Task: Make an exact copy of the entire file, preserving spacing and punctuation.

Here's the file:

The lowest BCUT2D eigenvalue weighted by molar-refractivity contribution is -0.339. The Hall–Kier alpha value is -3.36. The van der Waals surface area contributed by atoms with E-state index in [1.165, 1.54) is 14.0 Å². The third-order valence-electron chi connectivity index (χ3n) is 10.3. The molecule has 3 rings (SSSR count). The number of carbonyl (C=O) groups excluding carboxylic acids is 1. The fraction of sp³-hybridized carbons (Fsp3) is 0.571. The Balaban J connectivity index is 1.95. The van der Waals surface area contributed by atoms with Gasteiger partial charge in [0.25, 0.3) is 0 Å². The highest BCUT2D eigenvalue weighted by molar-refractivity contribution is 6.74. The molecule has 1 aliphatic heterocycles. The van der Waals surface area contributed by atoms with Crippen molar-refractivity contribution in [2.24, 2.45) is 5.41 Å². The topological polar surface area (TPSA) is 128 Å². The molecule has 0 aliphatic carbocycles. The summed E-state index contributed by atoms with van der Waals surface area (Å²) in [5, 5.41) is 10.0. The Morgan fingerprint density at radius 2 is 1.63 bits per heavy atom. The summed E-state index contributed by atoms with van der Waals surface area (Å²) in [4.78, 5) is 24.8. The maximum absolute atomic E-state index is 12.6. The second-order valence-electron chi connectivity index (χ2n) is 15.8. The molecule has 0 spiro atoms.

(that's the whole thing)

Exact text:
The lowest BCUT2D eigenvalue weighted by molar-refractivity contribution is -0.339. The Hall–Kier alpha value is -3.36. The van der Waals surface area contributed by atoms with E-state index in [1.165, 1.54) is 14.0 Å². The third-order valence-electron chi connectivity index (χ3n) is 10.3. The molecule has 3 rings (SSSR count). The number of carbonyl (C=O) groups excluding carboxylic acids is 1. The fraction of sp³-hybridized carbons (Fsp3) is 0.571. The Balaban J connectivity index is 1.95. The van der Waals surface area contributed by atoms with Gasteiger partial charge in [0.25, 0.3) is 0 Å². The highest BCUT2D eigenvalue weighted by molar-refractivity contribution is 6.74. The molecule has 1 aliphatic heterocycles. The van der Waals surface area contributed by atoms with Crippen molar-refractivity contribution in [2.24, 2.45) is 5.41 Å². The topological polar surface area (TPSA) is 128 Å². The molecule has 0 aliphatic carbocycles. The summed E-state index contributed by atoms with van der Waals surface area (Å²) in [5, 5.41) is 10.0. The Morgan fingerprint density at radius 2 is 1.63 bits per heavy atom. The summed E-state index contributed by atoms with van der Waals surface area (Å²) in [4.78, 5) is 24.8. The maximum absolute atomic E-state index is 12.6. The second-order valence-electron chi connectivity index (χ2n) is 15.8. The molecule has 0 spiro atoms.